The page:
#01 2024

Satellite tagging whales to study climate change in the Southern Ocean

By Dr Els Vermeulen, Senior Lecturer and Research Manager, Mammal Research Institute Whale Unit, Department of Zoology and Entomology, University of Pretoria

A more than 40-year time series of southern right whale reproductive rates has revealed significant changes to the population in the last decade, including a reduction in reproductive rates. In addition to this, mothers have become skinnier over the past two decades, and information on their diet by looking at isotopes in their skin indicates that they have focused their foraging efforts further north when compared to historical data.

As capital breeders, these data point towards a decreased feeding efficiency, which in turn raises questions on prey availability and the environmental conditions of their foraging ground.

These changes have prompted an effort to develop a better understanding of southern right whale migratory and foraging behaviour by deploying satellite tags to track the whales during their migration to the Southern Ocean where they feed. So far, a total of 24 whales have been tagged over 2021, 2022 and 2023. These include 11 tags provided by the South African Polar Research Infrastructure (SAPRI) and successfully deployed at the end of the 2023 season.

The tags are providing valuable data, already showing that the whales shifted their main foraging efforts further north compared to historical data (see Figure 1). Additionally, a few exceptionally long migrations have been documented, including individuals which travelled more than 15 000 km in a single year.

Figure 1. Satellite tagging tracks from 15 whales tagged in 2021 and 2022 compared to historical whaling and tagging data.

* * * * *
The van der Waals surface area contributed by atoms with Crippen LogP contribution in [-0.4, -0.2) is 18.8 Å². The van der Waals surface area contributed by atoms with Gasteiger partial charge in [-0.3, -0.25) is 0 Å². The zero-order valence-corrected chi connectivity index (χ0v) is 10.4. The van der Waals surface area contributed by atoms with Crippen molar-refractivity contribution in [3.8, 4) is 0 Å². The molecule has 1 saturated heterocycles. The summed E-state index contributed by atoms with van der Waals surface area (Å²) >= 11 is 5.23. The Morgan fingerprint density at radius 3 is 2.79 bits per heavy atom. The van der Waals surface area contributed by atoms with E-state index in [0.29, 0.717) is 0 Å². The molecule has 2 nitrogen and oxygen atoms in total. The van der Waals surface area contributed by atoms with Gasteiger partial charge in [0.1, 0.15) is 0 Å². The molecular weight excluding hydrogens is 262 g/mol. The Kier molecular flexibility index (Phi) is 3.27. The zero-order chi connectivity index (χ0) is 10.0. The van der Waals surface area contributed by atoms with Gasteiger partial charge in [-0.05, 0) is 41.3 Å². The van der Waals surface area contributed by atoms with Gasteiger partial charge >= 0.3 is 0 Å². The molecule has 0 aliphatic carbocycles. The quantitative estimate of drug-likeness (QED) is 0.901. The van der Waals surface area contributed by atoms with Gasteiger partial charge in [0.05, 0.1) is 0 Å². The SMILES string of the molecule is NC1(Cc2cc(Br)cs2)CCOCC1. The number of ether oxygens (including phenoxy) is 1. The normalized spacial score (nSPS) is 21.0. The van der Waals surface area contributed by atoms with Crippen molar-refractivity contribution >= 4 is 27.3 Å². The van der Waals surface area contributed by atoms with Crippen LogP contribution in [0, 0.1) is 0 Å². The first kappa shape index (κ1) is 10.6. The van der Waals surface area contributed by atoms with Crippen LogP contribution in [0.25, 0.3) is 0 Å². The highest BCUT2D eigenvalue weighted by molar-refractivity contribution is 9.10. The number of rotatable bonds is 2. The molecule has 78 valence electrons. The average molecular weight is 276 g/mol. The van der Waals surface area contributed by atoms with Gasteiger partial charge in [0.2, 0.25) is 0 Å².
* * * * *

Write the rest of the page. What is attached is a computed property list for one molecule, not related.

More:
When assessing sea ice trends over the period of these changes, data has shown a dramatic reduction in Marginal Sea Ice over the area where most of the global Antarctic krill stock resides (see Figure 2). This is relevant because Antarctic krill, one of the southern right whale’s primary food items, lives under sea ice during the winter for protection from predation, and feed on under-ice algae.

Figure 2. A large area of reduced sea ice concentrations over the most important region for Antarctic krill during the period of population-level changes in the South African southern right whale population (2009–2015).

Southern right whales are shifting their migratory behaviour in response to environmental change, with detrimental effects on foraging efficiency and their reproductive rates (Photo: Shutterstock)

It is clear that southern right whales are shifting their migratory behaviour in response to environmental change, but with detrimental effects on foraging efficiency and, consequently, their reproductive rates. The combination of time series data through annual monitoring of the population, satellite tracking data and health monitoring can all be used in furthering our understanding of the impacts of climate change in the Southern Ocean.

The data also reveals the potential effects climate change will have on recovering baleen whale populations through further alterations to their foraging grounds. It is therefore vital to continue advancing our understanding of whale migratory behaviour, both as a tool to further our knowledge of the Southern Ocean, and to ensure the continued recovery of baleen whale populations.